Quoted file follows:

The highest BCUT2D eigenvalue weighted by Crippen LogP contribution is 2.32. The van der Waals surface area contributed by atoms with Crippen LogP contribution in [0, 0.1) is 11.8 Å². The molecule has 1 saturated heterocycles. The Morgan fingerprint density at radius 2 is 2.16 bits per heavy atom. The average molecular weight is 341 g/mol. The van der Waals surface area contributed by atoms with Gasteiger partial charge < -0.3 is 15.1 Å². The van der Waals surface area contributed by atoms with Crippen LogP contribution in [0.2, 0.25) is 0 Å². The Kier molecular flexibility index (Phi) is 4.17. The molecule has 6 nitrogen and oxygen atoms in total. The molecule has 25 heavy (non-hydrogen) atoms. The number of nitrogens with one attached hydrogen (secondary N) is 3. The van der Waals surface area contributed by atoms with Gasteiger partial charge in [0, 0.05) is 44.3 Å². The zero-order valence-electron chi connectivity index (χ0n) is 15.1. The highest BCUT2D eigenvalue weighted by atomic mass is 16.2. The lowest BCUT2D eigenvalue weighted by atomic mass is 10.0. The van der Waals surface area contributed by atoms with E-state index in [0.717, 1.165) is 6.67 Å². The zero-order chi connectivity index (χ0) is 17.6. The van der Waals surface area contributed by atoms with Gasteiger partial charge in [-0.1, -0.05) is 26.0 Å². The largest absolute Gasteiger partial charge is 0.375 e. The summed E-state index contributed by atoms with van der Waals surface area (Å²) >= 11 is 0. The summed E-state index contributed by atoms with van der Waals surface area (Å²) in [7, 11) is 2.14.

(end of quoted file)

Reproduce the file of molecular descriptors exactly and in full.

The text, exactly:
The highest BCUT2D eigenvalue weighted by Crippen LogP contribution is 2.32. The van der Waals surface area contributed by atoms with Crippen LogP contribution in [0, 0.1) is 11.8 Å². The molecule has 1 saturated heterocycles. The Morgan fingerprint density at radius 2 is 2.16 bits per heavy atom. The average molecular weight is 341 g/mol. The van der Waals surface area contributed by atoms with Gasteiger partial charge < -0.3 is 15.1 Å². The van der Waals surface area contributed by atoms with Crippen LogP contribution in [0.2, 0.25) is 0 Å². The Kier molecular flexibility index (Phi) is 4.17. The molecule has 6 nitrogen and oxygen atoms in total. The molecule has 25 heavy (non-hydrogen) atoms. The number of nitrogens with one attached hydrogen (secondary N) is 3. The van der Waals surface area contributed by atoms with Gasteiger partial charge in [0, 0.05) is 44.3 Å². The zero-order valence-electron chi connectivity index (χ0n) is 15.1. The highest BCUT2D eigenvalue weighted by atomic mass is 16.2. The lowest BCUT2D eigenvalue weighted by atomic mass is 10.0. The van der Waals surface area contributed by atoms with E-state index in [0.717, 1.165) is 6.67 Å². The zero-order chi connectivity index (χ0) is 17.6. The van der Waals surface area contributed by atoms with Gasteiger partial charge in [-0.1, -0.05) is 26.0 Å². The largest absolute Gasteiger partial charge is 0.375 e. The summed E-state index contributed by atoms with van der Waals surface area (Å²) >= 11 is 0. The summed E-state index contributed by atoms with van der Waals surface area (Å²) in [7, 11) is 2.14.